But it is not a permanent change. Typing skill for me requires constant use and practice to maintain and even then it is not always working. It is an un-ending exhaustion that pushes out more interesting things. There is no one to take care of me if I lose my typing ability and the alternatives are not good so it is worthwhile for me. The effort may not be worthwhile to others. Happiness is more important than being able to type and be functional.



DC
Veteran
Veteran

User avatar

Joined: 15 Aug 2011
Age: 39
Gender: Male
Posts: 1,477

10 Nov 2011, 6:34 pm

MrXxx wrote:
I agree, but how else are they supposed to measure intelligence? If it can't be demonstrated, how is anyone to know it exists?

Takes an imaginary situation as an example. Say you have a safe. It's the ultimate safe that know one can open. It may have a billion dollars worth of gold in it, or it might not. No one can open the safe. Even if it does have a million in gold, no one can tell, because no one can open it or see in it.

How do you value the safe?

The answer is, you can't. Even if you can prove there is gold in it, it's not worth anything to anyone if you can't get it out.

I don't like the analogy because it reduces intelligence to monetary value, but I think you get the idea.


Easy. The analogy sucks. :D

Cogito ergo sum.


To drag your analogy back to the real world, if a psychopath does not recognise you personally as a conscious being or of having any value, should the psychopath be allowed to kill you?



SuperTrouper
Veteran
Veteran

User avatar

Joined: 1 Jun 2009
Gender: Female
Posts: 1,117

10 Nov 2011, 8:13 pm

I have no memories of much at all previous to the last year or two... because I couldn't make much sense of the world.

I'm one of those people who is actually quite intelligent but sometimes only communicates by nondescript whining and screaming and echolalia. Sometimes I do okay, and sometimes my communication is a hot mess. But this doesn't mean that I'm not intelligent, and I can't stand it when people talk to me like I'm 2!



NZaspiegirl016
Sea Gull
Sea Gull

User avatar

Joined: 10 Oct 2011
Age: 22
Gender: Female
Posts: 216
Location: Somewhere in Aspergian New Zealand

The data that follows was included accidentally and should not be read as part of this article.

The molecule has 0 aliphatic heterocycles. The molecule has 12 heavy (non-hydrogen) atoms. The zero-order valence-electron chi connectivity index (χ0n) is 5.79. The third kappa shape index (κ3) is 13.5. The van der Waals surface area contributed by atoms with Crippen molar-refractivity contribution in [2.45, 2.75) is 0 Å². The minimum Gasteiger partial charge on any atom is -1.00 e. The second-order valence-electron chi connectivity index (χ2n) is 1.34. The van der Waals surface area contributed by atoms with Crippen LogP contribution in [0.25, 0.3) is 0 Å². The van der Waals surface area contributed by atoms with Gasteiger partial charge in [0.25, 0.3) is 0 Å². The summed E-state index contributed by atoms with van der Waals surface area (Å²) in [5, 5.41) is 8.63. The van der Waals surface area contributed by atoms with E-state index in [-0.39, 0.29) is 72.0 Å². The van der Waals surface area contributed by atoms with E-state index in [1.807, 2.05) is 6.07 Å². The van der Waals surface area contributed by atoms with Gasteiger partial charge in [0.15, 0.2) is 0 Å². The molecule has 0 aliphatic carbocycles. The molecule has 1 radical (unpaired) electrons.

11 Nov 2011, 12:10 am

I actually have a friend who is LFA. He's a year older than me, but he was held back to my year level. He's non-verbal and gets help from teacher aides on work that only he has to do, but he sometimes communicates with me through sign language or writing words down. Although he doesn't usually use complete sentences, or ones that make sense, I can still understand what he's saying. He is a bit more intelligent than meets the eye. In Prizegiving last Friday, I was surprised to hear he got a Merit award in Maths. I didn't know he was that good! Not assumption or anything, just he always said, in his way, that his Maths work was too hard.


_________________
My blog: http://aspergersthroughateenseyes.blogspot.com/
ASPERGERS = Awesome Smart Pleasant Excelling Rare Gorgeous Enchanting Reliable Super
Diagnosed Asperger's aged 5 and a half


draelynn
Veteran
Veteran

User avatar

Joined: 24 Jan 2011
Age: 49
Gender: Female
Posts: 2,304
Location: SE Pennsylvania

11 Nov 2011, 1:58 am

I believe it is a greater disservice to assume a lack of intelligence than it is to assume intelligence and try to find ways to communicate so it can be expressed.

If someone has intelligence but, because of their communication disability, cannot 'prove it', I feel it is cruel and inhuman to treat that individual as if they have the cognition of an infant. It's a form of torture really. I would much rather see resources spent on compassion than on indifference.